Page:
SYMPTOMS OF SUDDEN CARDIAC ARREST

Sudden cardiac arrest is the sudden, unexpected loss of heart function, breathing and consciousness. Sudden cardiac arrest usually results from an electrical disturbance in your heart that disrupts its pumping action, stopping blood flow to the rest of your body.
Sudden cardiac arrest is different from a heart attack, which occurs when blood flow to a portion of the heart is blocked.Sudden cardiac arrest symptoms are immediate and drastic.
-Sudden collapse
-No pulse
-No breathing
-Loss of consciousness

Sometimes other signs and symptoms precede sudden cardiac arrest. These may include fatigue, fainting, blackouts, dizziness, chest pain, shortness of breath, weakness, palpitations or vomiting. But sudden cardiac arrest often occurs with no warning.
When to see a doctor
If you have frequent episodes of chest pain or discomfort, heart palpitations, irregular or rapid heartbeats, unexplained wheezing or shortness of breath, or fainting or near fainting or you’re feeling lightheaded or dizzy, see your doctor promptly. If these symptoms are ongoing, you should call 911 or emergency medical help.
When the heart stops, the lack of oxygenated blood can cause brain damage in only a few minutes. Death or permanent brain damage can occur within four to six minutes. Time is critical when you’re helping an unconscious person who isn’t breathing. Take immediate action.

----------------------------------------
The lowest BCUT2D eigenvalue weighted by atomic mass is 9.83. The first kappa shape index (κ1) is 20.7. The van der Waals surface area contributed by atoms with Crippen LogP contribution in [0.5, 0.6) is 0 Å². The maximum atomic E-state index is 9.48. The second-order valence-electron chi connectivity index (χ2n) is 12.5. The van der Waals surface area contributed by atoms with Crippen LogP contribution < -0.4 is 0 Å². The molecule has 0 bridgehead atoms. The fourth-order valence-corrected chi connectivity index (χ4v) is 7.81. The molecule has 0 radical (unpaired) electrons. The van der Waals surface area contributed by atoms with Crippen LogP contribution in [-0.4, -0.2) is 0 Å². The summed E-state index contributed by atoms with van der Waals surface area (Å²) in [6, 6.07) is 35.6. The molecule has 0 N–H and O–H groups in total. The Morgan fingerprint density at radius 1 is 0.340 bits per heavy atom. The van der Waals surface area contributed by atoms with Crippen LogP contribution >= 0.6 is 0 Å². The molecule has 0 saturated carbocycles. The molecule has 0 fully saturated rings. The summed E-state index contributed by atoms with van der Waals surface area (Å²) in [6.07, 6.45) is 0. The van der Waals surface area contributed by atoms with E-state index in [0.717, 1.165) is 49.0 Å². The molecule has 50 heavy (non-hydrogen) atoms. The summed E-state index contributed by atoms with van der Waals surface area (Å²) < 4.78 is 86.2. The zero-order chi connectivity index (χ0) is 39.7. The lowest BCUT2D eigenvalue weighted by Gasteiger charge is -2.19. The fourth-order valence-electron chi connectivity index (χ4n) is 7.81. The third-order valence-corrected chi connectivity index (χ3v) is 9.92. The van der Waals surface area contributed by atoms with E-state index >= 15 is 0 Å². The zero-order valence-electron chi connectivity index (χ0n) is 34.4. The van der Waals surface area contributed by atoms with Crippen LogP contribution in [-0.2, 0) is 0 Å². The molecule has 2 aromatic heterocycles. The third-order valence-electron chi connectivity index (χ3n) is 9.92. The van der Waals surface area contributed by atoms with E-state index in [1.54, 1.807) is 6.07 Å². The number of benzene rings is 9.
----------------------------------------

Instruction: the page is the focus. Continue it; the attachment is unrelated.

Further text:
RISKS OF STRESS TESTING?

Stress tests pose little risk of serious harm. The chance of these tests causing a heart attack or death is about 1 in 5,000. More common, but less serious side effects linked to stress testing include:
-An arrhythmia (irregular heartbeat). Often, an arrhythmia will go away quickly once you’re at rest. But if it persists, you may need monitoring or treatment in a hospital.
-Low blood pressure, which can cause you to feel dizzy or faint. This problem may go away once your heart stops working hard; it usually doesn’t require treatment.
-Jitteriness or discomfort while getting medicine to make your heart work hard and beat fast (you may be given medicine if you can’t exercise). These side effects usually go away shortly after you stop getting the medicine. Sometimes the symptoms may last a few hours.
Also, some of the medicines used for pharmacological stress tests can cause wheezing, shortness of breath, and other asthma-like symptoms. Sometimes these symptoms are severe and require treatment.






A Heart Attack can occur Anytime!

Not all people who have heart attacks experience the same symptoms or experience them to the same degree. Many heart attacks aren’t as dramatic as the ones you’ve seen on TV. Some people have no symptoms at all, while for others, the first sign may be sudden cardiac arrest. Still, the more signs and symptoms you have, the greater the likelihood that you may be having a heart attack. The severity of heart attack symptoms can vary too. Some people have mild pain, while others experience severe pain.
A heart attack can occur anytime— at work or play, while you’re resting, or while you’re in motion. Some heart attacks strike suddenly, but many people who experience a heart attack have warning signs and symptoms hours, days or weeks in advance. The earliest warning of a heart attack may be recurrent chest pain (angina) that’s triggered by exertion and relieved by rest. Angina is caused by a temporary decrease in blood flow to the heart.
Many people confuse a heart attack with a condition in which your heart suddenly stops (sudden cardiac arrest). Sudden cardiac arrest occurs when an electrical disturbance in your heart disrupts its pumping action and causes blood to stop flowing to the rest of your body. A heart attack can cause cardiac arrest, but it’s not the only cause of cardiac arrest.